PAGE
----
A 2011 Cochrane article on the use of VR-based therapy in stroke recovery, which reviewed 19 randomised controlled trials (with a total of 565 poststroke participants), concluded that there was some evidence that VR-based therapy was more effective than conventional interventions and achieved better arm function.(1) The review also indicated that patients generally tolerated VR-based therapy well with few and mild adverse events. Many of the studies reviewed were done in an outpatient setting during the chronic phase of stroke recovery (more than six months from initial symptoms). The total number of hours of therapy provided per study ranged from less than 5 hours of total therapy to more than 21 hours. A variety of VR-based therapies were used, both commercial and specially developed as well as immersive and non-immersive.(1)

Our project was novel in its integration of VR-based therapy during the acute phase of stroke recovery (within two weeks of onset of symptoms) in order to take maximal advantage of the prime period for motor recovery.(7) Our patient generally found the VR program easy to use although she had only primary level education and no prior experience with computer games. This suggests that with appropriate program and patient selection, patients can be effectively engaged by VR-based therapy. For sufficiently motivated and technologically adept patients, VR-based therapy may be a good option for self-directed therapy beyond the standard therapy provided by allied health professionals.

The use of kinematic assessments to track the patient’s movements and video recording technology with immediate playback facilitated specific and quantitative feedback to the patient on her performance and improvement. Kinematic analysis has been increasingly used as an outcome measure in recent research due to its sensitivity, reliability and objectivity in comparison to ordinal clinical measurement scales.(9,10) Sensitivity of measurements to improvement is especially important as a source of motivation for patients, as rehabilitation is usually an ongoing process and clinical improvements are sometimes only apparent after a number of weeks.

One possible confounder in this study was the difficulty of differentiating the improvements in the patient’s spontaneous recovery from the benefits of the standard physiotherapy and occupational therapy that she received. Standard poststroke occupational therapy and physiotherapy involve strengthening, stretching, balance, gait training, training in functional tasks and caregiver training. It was also likely that the patient suffered an acute lacunar infarct and thus had high potential for recovery from stroke. Nonetheless, her case highlights the feasibility of taking such technology into the wards as part of a course of acute inpatient rehabilitation.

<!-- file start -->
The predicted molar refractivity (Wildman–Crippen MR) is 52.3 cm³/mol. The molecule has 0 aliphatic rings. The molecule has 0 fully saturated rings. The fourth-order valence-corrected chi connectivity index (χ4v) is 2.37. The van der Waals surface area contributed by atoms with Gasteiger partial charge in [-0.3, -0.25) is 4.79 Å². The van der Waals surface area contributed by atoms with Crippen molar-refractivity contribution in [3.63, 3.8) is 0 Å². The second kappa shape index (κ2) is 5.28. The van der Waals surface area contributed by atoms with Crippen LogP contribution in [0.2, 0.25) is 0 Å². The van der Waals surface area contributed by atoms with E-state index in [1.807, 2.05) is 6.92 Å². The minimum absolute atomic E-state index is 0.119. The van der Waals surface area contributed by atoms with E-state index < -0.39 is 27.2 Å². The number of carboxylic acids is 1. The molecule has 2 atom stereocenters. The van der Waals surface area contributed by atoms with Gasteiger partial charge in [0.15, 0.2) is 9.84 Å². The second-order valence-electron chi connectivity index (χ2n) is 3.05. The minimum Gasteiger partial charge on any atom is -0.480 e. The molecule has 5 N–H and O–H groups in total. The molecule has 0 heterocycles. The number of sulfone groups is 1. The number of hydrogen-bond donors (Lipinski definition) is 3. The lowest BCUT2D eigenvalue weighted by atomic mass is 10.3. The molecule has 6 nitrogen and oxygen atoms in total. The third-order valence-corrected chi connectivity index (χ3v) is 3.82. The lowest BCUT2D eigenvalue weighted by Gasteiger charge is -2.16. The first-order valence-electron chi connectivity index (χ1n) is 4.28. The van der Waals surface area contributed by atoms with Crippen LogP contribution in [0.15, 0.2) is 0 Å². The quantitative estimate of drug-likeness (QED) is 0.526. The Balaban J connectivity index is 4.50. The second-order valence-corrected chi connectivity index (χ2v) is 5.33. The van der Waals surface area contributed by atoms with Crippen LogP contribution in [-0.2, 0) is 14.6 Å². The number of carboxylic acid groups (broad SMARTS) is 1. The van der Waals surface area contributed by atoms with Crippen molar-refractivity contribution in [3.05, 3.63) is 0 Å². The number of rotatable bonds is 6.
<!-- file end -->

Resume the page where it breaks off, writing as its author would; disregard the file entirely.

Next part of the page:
Our department is also conducting further research on combining VR-based therapy with neuropharmacological intervention for acute stroke rehabilitation. This corresponds with the thrust of related research by the international community into determining the optimal type, timing, setting and duration of VR-based therapy.

In conclusion, VR-based therapy shows great promise as an adjunctive therapy to rehabilitation in upper limb stroke recovery and can effectively be used in an acute inpatient setting. Its contribution to the rehabilitation process includes improved patient motivation and engagement, immediate quantitative feedback and possibly more sensitive tracking of patients’ recovery. Further research needs to be carried out to determine the most efficacious type, timing, setting and duration of VR-based therapy.


The authors wish to acknowledge that this case study is part of an ongoing research initiative funded by the SingHealth Medicine Academic Clinical Program under the ‘Pitch for Funds’ grant. The VR game component is supported by Multi-plAtform Game Innovation Centre (MAGIC), funded by the Singapore National Research Foundation under its IDM Futures Funding Initiative and administered by the Interactive Digital Media Programme Office, Media Development Authority. Special thanks to Singapore University of Technology and Design programmers Tom Kueh and Raina Lim, as well as students Immanuella Lim and Clarence Teo, who helped develop the VR game programme.